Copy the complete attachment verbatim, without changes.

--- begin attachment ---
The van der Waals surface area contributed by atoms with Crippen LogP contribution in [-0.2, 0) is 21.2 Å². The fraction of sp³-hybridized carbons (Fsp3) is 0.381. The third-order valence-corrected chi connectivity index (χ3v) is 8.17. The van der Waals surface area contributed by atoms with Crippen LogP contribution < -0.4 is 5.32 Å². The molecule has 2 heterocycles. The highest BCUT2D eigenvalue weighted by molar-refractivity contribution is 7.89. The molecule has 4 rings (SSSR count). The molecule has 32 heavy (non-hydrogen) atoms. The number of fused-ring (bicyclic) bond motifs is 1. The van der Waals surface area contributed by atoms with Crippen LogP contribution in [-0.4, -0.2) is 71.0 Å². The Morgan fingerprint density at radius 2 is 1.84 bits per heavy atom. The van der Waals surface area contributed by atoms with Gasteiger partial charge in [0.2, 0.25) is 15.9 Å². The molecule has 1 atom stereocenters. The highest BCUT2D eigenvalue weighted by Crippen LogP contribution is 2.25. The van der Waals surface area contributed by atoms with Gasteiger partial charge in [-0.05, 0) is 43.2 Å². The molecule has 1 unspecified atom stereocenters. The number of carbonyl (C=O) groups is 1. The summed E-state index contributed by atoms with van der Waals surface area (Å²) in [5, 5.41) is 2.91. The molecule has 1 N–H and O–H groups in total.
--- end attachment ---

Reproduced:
The van der Waals surface area contributed by atoms with Crippen LogP contribution in [-0.2, 0) is 21.2 Å². The fraction of sp³-hybridized carbons (Fsp3) is 0.381. The third-order valence-corrected chi connectivity index (χ3v) is 8.17. The van der Waals surface area contributed by atoms with Crippen LogP contribution < -0.4 is 5.32 Å². The molecule has 2 heterocycles. The highest BCUT2D eigenvalue weighted by molar-refractivity contribution is 7.89. The molecule has 4 rings (SSSR count). The molecule has 32 heavy (non-hydrogen) atoms. The number of fused-ring (bicyclic) bond motifs is 1. The van der Waals surface area contributed by atoms with Crippen LogP contribution in [-0.4, -0.2) is 71.0 Å². The Morgan fingerprint density at radius 2 is 1.84 bits per heavy atom. The van der Waals surface area contributed by atoms with Gasteiger partial charge in [0.2, 0.25) is 15.9 Å². The molecule has 1 atom stereocenters. The highest BCUT2D eigenvalue weighted by Crippen LogP contribution is 2.25. The van der Waals surface area contributed by atoms with Gasteiger partial charge in [-0.05, 0) is 43.2 Å². The molecule has 1 unspecified atom stereocenters. The number of carbonyl (C=O) groups is 1. The summed E-state index contributed by atoms with van der Waals surface area (Å²) in [5, 5.41) is 2.91. The molecule has 1 N–H and O–H groups in total.